The Cape Verde, Africa Perspective
It is interesting to note that Antonio has been recorded as indicating that he is both Portuguese and from Cape Verde Islands, Africa. This would give gravity to the idea that his heritage is grounded in Portugal, meaning, the family’s time spent in Cape de Verde was of a reasonably short duration.
Curiously, there are a number of people missing from the list above, most notably José Maria Pereira who is recorded to be living in Tokelau. This would have to indicate that it is a census of sorts and records the people present at the time … 5th May 1893. It appears that everyone is living together in Savalalo including his second wife’s (Sinafoa) children as well as José’s child, Lafaele. Heneriko who has apparently passed away and Emanuel are listed as sons of someone else. It’s not very clear, however I have a suspicion that it might be from Jose’s other marriage to Moiki and I have made the change on our genealogy to reflect that since there was an ‘unknown’ boy recorded. Incidentally, it also appears that everyone identifies as of Portuguese heritage and therefore qualifies to receive British Protection
In consideration of the earliest known officially recorded original birth place of our eldest known Patriarch, ‘Antonio Pereira Vitorino de Barros (1876), I have researched Cape Verde Islands of Africa, for any and all occurrences of the surnames of ‘Pereira’ and ‘de Barros’ in the hope of finding any relatives and/or historic documentation. Unfortunately, most, if not all, of the information in terms of birth and death records is written in Portuguese. Other records are difficult to discern and translate. What I have been able to discover was rather perplexing. However, for better or worse, I’ve tried not to tame the nature of the information uncovered.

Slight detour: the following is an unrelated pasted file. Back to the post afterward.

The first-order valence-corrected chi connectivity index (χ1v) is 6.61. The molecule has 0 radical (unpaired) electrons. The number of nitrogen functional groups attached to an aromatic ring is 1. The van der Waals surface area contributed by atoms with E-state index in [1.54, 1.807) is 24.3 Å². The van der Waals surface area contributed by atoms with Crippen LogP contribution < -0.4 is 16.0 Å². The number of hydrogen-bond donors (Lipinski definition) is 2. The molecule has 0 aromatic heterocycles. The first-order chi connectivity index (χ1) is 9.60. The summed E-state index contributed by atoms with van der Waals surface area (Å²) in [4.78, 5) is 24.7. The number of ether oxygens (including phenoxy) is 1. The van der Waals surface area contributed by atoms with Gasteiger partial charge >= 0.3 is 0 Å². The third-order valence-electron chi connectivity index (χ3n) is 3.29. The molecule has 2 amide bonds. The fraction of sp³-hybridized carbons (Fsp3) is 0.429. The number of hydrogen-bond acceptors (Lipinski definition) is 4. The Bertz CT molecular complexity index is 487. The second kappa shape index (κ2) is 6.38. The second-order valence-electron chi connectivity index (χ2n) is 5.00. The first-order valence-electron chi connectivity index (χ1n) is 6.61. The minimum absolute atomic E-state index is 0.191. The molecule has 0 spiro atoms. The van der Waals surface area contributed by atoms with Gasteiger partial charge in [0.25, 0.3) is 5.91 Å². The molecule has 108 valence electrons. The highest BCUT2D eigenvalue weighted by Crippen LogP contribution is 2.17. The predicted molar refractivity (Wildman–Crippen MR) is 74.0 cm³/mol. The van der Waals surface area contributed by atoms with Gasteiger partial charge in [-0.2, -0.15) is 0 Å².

It is well known that the labour of the slaves in the Cape Verde Islands primed a profitable trade with the African region which becomes known as Portuguese Guinea or the Slave Coast. The slaves work in the Cape Verde plantations, growing cotton and indigo in the fertile valleys. They are also employed in weaving and dying factories, where these commodities are transformed into cloth. The cloth is exchanged in Guinea for slaves. And the slaves are sold for cash to the slaving ships which pay regular visits to the Cape Verde Islands.
Within this context, it is likely that ‘Antonio Pereira Vitorino de Barros’ is the descendant of a Portuguese/African family that was involved to some extent in the commercialization and produce derived from slavery. His birth date given as January 1820 suggests his family may have been living a middle to upper-class lifestyle founded on the wealth obtained before the 18th century.